WEARING YUKATA FOR THE FIRST TIME

I went to the  lantern festival  in Asakusa for the first time. It was also my first time that I get to wear a yukata, a traditional Japa...


I went to the lantern festival in Asakusa for the first time. It was also my first time that I get to wear a yukata, a traditional Japanese clothing. I guess the most common thought I hear is: what is the difference between a yukata and a kimono? I am by far no expert, but let me share some differences with you based on what I have observed, and what I learned from my Japanese friends.

First of all, Yes, there is a difference between a yukata and a kimono; several actually.


MATERIAL. A yukata is usually made of light and airy fabrics such as linen or cotton, ideally for the warmer seasons. Kimonos however, are not only more elaborate in their designs, but also in their choice of materials including silk, brocade, satin in addition to cotton. Regardless if hand-sewn or machine-made, kimonos always involve a lot of hand-stitched details and patterns, which by the way all carry a certain term. You could wear a kimono during all seasons hence woolen kimonos for the winter. Both, yukata and kimono come in various designs, patterns and colours though!

OCCASION.  Due to it's material it is quite common to wear a yukata when going to a summer festival as it is said to be more breezy and cooling. You will also be handed a yukata when staying at a Japanese traditional inn ryokan or visiting a public bath. Contrary, a kimono is destined for more festive and formal events such as a wedding or other special occasions.

PRICE. You can buy a new yukata for 25EUR whereas I have seen kimonos at second hand stores for 100EUR (and I am not talking about the kimono you can get at an H&M). If you are in Harajuku, there is a second hand stand right at the crossing in front of Tokyu Plaza that also sells kimonos for less. If you find a really cheap one chances are that it is not authentic made in Japan or it's a cheap fabric. The art of making a kimono is considered a craftsmanship, so a new hand-made and designed kimono can easily cost several thousands to ten thousands of EUR.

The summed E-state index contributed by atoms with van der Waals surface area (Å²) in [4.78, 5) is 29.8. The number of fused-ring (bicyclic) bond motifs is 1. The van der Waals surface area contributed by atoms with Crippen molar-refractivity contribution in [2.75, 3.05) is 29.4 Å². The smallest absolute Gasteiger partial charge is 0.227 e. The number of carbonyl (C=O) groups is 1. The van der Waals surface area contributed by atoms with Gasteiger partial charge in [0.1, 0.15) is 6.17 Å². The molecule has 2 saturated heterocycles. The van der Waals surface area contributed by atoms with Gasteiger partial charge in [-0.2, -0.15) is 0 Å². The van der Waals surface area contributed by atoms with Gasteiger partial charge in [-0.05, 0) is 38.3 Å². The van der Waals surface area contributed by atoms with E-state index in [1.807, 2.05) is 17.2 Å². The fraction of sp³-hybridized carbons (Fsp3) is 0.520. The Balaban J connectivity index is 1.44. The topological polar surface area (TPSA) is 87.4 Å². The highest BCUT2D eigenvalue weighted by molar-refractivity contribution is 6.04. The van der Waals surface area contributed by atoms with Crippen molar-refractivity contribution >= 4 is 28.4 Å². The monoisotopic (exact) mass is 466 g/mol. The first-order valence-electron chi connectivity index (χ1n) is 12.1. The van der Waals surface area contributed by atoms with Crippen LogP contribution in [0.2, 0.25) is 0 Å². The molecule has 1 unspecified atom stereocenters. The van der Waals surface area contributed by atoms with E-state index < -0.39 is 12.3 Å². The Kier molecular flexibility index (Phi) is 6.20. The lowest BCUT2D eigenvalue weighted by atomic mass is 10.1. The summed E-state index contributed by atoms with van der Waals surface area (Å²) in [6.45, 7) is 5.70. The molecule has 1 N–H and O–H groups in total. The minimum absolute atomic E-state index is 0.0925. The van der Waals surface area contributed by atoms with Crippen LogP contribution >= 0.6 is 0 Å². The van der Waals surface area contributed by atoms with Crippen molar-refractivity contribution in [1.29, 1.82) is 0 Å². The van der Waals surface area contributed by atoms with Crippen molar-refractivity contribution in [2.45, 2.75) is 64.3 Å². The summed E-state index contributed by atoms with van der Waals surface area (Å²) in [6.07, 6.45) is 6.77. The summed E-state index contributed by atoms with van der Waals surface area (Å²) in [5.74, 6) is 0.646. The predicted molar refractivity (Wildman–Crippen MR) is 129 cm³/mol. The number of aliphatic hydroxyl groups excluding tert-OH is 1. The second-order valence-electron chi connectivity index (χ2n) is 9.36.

PARTS. I actually got to film how I put on my yukata [stay tuned for my next video on my YouTube channel]. Trust me, IT WAS NOT EASY. It took longer than expected to put together a 3 piece yukata, but with the help of several YouTube tutorial videos and two extra helping hands (thank you, Steph), we are now pros. Just kidding. My friend wore a very elegant white traditional kimono on her wedding, and she looked super pretty! During the ceremony however she needed a personal assistant to help her adjust the many layers whenever she wanted to sit or move around.




Toro Nagashi (toro stands for "lantern" and nagashi means "flow") hence paper lantern festival is held in August in Tokyo, Asakusa. You can purchase a paper lantern at the festival site, and write down your wishes and prayers before releasing it into the water. I was told that it is a form of paying respect to those who have passed away and to guide their souls to the other world based on the Japanese belief that humans are originated from the water and are now returning.
The festival takes place at the Sumida river right across the Asahi Beer Hall or Flamme d'Or. Next to it is the Asahi Breweries headquarter which during daytime is supposed to look like a glass of golden beer with white foam.
The Asahi Beer Hall is a famous modern architecture designed by French designer Philippe Starck. The building itself is a shiny black granite form with a flat roof. Nothing particularly special you could say but it earned itself many nicknames due to the golden flame on top of it. For some people it looks just like that, a golden flame but many call it 金のうんこ (golden turd) as it is said to resemble the form of a poop. Honestly, to me it looks like a flame or if I need to be extra creative, a daikon (Japanese radish). If you know about Philippe Starck and his work, actually many of his designs carry a certain curve or flame. Just think of his shoe collaboration with Puma. He is also the designer of the famous citrus juicer that looks just like an evil spider alien to me (speaking of imagination). What does it look like to you? - golden turd? golden flame? or newest addition: golden radish?

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